By Joseph Purugganan
Very few people know about them, but new generation free trade agreements have become powerful instruments in shaping how development is pursued in the 21st Century. And rapidly growing Asia has become a major hub of FTA engagements.
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The Regional Comprehensive Economic Partnership Agreement (RCEP), a mega-regional free trade agreement being negotiated by the 10-member ASEAN regional bloc and its FTA partners China, India, Japan, South Korea, Australia, and New Zealand held its 18th round of talks May 2-12 in Manila, Philippines. The RCEP talks gained more prominence recently in the wake of the US’ withdrawal from the Trans Pacific Partnership Agreement or TPPA and the strong push from countries like Japan, Korea, Australia, and New Zealand to bring TPP standards to the RCEP negotiating table.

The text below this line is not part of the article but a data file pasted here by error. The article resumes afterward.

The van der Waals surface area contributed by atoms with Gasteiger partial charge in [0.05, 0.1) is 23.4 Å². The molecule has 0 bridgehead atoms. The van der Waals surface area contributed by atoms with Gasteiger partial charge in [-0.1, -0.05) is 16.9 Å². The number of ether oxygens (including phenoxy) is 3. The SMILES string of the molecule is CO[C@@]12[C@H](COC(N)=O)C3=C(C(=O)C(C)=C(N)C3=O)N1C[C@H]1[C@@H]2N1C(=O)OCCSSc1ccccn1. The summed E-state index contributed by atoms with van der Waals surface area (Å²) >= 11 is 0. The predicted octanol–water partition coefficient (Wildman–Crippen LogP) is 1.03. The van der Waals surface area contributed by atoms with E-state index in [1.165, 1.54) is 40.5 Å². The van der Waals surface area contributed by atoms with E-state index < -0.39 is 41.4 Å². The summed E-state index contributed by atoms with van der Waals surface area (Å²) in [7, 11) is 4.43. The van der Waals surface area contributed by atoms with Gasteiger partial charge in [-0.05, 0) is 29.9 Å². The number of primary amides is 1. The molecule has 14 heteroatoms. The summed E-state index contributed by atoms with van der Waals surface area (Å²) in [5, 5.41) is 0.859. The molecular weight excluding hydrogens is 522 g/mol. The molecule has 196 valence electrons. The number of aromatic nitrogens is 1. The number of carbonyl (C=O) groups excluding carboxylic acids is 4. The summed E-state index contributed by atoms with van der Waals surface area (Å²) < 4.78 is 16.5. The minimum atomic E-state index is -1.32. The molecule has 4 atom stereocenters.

In the recent[c1] “RCEP 18th Round of Talks,” members of civil society organizations and social movements presented their positions vis-à-vis the RCEP during the official Stakeholders’ Engangement, focusing on its impacts on trade, labor, and resources. They argued against the RCEP as it will give more power to already powerful corporations while making worse the state of employment and labor conditions for workers.